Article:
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Mastodon's Brann Dailor Interviewed
Mark Eglinton , October 6th, 2009 05:11

To celebrate the start of Mastodon's US tour, Mark Eglinton catches up with Brann Dailor, drummist extraordinaire, to shoot the sheeeeeeit . . .

Mastodon are a band who don’t actually give a shit whether or not you like them at this precise moment. There’s a reason for that of course, and it’s simply that they know that down the line, maybe not tomorrow, but sometime, you will like them— and like them a lot. You see, when it comes to ‘Rock and Metal Judgement Day’ ( date TBC); when all that are good in that category are hailed to the rafters and conversely all that are bad are lined up and shot, Mastodon will be smirking in the corner like the swotty kid who aced all his exams, and the primary reason will be Crack The Skye.

It was a gamble too, to turn their backs on the metal fury of their earlier work and instead step back and allow the wind to dramatically blow through their oily mops in a modern homage to the greats of Classic Rock. Songs about worm-holes and Czarist Russia are not the norm these days and it took a super-confident band to write them and deliver them with such frightening assurance. Even the title inspired awe and it’s a rare album that can do that in an era overloaded with output. Much like the prehistoric beastl after which the band are named, Crack The Skye was all about scale. The vocals were big and imposing, the drums thunderous and the riffs the size of fucking Greenland. Brann Dailor is part of the new breed of technically gifted rock drummers and his contribution to the record is as important as any of his colleagues, with every track tattooed with intricate fills and pounding, mesmeric rhythm. Not just that he’s also a nice chap, and one with a healthy respect for his drumming forebears.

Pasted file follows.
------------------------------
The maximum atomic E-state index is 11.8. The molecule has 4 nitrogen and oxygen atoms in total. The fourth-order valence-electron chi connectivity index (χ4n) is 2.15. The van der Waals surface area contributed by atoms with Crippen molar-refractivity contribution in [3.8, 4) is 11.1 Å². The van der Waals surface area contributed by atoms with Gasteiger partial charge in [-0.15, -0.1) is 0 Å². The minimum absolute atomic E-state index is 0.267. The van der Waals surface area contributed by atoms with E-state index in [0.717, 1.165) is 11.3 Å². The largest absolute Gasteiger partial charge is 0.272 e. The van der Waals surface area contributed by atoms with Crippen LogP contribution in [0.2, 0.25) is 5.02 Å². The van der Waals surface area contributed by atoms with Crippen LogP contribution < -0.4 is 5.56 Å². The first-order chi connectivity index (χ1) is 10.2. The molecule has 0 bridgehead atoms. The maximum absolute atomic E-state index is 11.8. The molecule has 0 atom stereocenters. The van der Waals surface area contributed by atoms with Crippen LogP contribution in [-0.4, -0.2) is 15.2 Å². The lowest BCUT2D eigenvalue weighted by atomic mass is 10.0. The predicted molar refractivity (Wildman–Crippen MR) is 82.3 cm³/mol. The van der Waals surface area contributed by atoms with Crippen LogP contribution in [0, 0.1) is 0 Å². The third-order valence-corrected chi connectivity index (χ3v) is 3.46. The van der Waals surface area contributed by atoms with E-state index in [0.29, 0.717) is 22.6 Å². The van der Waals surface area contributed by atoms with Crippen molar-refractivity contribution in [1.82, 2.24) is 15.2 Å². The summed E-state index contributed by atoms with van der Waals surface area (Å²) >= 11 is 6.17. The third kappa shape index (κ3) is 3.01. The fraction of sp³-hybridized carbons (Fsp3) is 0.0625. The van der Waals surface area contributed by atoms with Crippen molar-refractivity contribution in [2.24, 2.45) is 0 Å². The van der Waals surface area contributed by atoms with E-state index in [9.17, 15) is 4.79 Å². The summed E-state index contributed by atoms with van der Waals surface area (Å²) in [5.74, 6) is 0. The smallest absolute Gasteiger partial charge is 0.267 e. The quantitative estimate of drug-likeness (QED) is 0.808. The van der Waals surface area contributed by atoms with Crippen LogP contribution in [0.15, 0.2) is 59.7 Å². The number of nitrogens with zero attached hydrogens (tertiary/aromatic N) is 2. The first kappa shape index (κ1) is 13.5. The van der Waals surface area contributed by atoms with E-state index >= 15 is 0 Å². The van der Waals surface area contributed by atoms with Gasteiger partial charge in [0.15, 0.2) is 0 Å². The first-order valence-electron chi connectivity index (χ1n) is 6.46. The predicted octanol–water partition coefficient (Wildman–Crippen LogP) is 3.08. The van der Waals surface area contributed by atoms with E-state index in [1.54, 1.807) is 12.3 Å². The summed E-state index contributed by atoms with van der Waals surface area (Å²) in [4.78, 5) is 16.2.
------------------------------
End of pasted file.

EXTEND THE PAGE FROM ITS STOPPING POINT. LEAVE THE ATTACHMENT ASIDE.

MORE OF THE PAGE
Having just heard your set I’m not totally convinced that Mastodon’s music is suited to an outdoor festival like this where the sound isn’t great. What do you think?

Brann Dailor: I haven’t really thought about it, what makes you say that?